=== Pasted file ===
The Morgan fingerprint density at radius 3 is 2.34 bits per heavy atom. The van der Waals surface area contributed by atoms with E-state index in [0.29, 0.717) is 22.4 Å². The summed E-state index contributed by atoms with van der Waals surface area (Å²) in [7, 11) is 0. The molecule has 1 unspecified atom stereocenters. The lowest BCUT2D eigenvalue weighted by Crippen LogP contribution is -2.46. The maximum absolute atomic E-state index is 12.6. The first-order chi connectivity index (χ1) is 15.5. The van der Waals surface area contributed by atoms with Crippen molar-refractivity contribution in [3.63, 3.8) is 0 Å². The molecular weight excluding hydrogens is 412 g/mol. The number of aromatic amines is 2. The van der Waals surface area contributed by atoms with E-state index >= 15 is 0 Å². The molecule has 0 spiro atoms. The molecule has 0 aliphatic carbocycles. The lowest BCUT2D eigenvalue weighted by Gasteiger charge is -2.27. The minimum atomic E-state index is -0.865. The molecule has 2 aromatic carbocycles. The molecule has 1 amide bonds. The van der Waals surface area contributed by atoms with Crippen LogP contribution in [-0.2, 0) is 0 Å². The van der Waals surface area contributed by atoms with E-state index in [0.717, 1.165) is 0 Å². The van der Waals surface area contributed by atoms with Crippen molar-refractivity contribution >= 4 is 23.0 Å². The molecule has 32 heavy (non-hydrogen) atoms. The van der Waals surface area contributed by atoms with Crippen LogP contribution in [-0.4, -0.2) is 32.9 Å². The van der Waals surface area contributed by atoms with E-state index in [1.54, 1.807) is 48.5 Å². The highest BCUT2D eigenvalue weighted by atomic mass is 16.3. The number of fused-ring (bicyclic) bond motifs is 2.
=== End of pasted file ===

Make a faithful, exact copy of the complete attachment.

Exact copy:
The Morgan fingerprint density at radius 3 is 2.34 bits per heavy atom. The van der Waals surface area contributed by atoms with E-state index in [0.29, 0.717) is 22.4 Å². The summed E-state index contributed by atoms with van der Waals surface area (Å²) in [7, 11) is 0. The molecule has 1 unspecified atom stereocenters. The lowest BCUT2D eigenvalue weighted by Crippen LogP contribution is -2.46. The maximum absolute atomic E-state index is 12.6. The first-order chi connectivity index (χ1) is 15.5. The van der Waals surface area contributed by atoms with Crippen molar-refractivity contribution in [3.63, 3.8) is 0 Å². The molecular weight excluding hydrogens is 412 g/mol. The number of aromatic amines is 2. The van der Waals surface area contributed by atoms with E-state index >= 15 is 0 Å². The molecule has 0 spiro atoms. The molecule has 0 aliphatic carbocycles. The lowest BCUT2D eigenvalue weighted by Gasteiger charge is -2.27. The minimum atomic E-state index is -0.865. The molecule has 2 aromatic carbocycles. The molecule has 1 amide bonds. The van der Waals surface area contributed by atoms with Crippen LogP contribution in [-0.2, 0) is 0 Å². The van der Waals surface area contributed by atoms with E-state index in [0.717, 1.165) is 0 Å². The van der Waals surface area contributed by atoms with Crippen molar-refractivity contribution >= 4 is 23.0 Å². The molecule has 32 heavy (non-hydrogen) atoms. The van der Waals surface area contributed by atoms with Crippen LogP contribution in [-0.4, -0.2) is 32.9 Å². The van der Waals surface area contributed by atoms with E-state index in [1.54, 1.807) is 48.5 Å². The highest BCUT2D eigenvalue weighted by atomic mass is 16.3. The number of fused-ring (bicyclic) bond motifs is 2.